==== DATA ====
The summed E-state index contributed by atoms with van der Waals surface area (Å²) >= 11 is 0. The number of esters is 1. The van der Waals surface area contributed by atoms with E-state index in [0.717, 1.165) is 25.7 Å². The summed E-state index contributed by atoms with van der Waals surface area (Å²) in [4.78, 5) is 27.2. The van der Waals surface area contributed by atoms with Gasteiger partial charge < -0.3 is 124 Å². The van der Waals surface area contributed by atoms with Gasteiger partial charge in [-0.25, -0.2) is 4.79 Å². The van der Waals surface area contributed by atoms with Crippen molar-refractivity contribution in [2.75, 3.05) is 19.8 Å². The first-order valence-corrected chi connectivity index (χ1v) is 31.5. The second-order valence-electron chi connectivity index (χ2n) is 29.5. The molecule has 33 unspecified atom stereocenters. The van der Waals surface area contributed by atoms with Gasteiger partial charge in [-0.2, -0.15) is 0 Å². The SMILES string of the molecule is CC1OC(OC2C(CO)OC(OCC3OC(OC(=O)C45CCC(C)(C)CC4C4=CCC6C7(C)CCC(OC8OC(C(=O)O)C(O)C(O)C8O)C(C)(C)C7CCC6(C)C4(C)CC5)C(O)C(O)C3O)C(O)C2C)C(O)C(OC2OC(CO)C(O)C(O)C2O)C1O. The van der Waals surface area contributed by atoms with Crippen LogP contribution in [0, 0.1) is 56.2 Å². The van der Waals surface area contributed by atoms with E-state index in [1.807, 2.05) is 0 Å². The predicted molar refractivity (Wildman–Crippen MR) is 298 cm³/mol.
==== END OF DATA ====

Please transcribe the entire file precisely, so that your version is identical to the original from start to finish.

The summed E-state index contributed by atoms with van der Waals surface area (Å²) >= 11 is 0. The number of esters is 1. The van der Waals surface area contributed by atoms with E-state index in [0.717, 1.165) is 25.7 Å². The summed E-state index contributed by atoms with van der Waals surface area (Å²) in [4.78, 5) is 27.2. The van der Waals surface area contributed by atoms with Gasteiger partial charge < -0.3 is 124 Å². The van der Waals surface area contributed by atoms with Gasteiger partial charge in [-0.25, -0.2) is 4.79 Å². The van der Waals surface area contributed by atoms with Crippen molar-refractivity contribution in [2.75, 3.05) is 19.8 Å². The first-order valence-corrected chi connectivity index (χ1v) is 31.5. The second-order valence-electron chi connectivity index (χ2n) is 29.5. The molecule has 33 unspecified atom stereocenters. The van der Waals surface area contributed by atoms with Gasteiger partial charge in [-0.2, -0.15) is 0 Å². The SMILES string of the molecule is CC1OC(OC2C(CO)OC(OCC3OC(OC(=O)C45CCC(C)(C)CC4C4=CCC6C7(C)CCC(OC8OC(C(=O)O)C(O)C(O)C8O)C(C)(C)C7CCC6(C)C4(C)CC5)C(O)C(O)C3O)C(O)C2C)C(O)C(OC2OC(CO)C(O)C(O)C2O)C1O. The van der Waals surface area contributed by atoms with Crippen LogP contribution in [0, 0.1) is 56.2 Å². The van der Waals surface area contributed by atoms with E-state index in [1.807, 2.05) is 0 Å². The predicted molar refractivity (Wildman–Crippen MR) is 298 cm³/mol.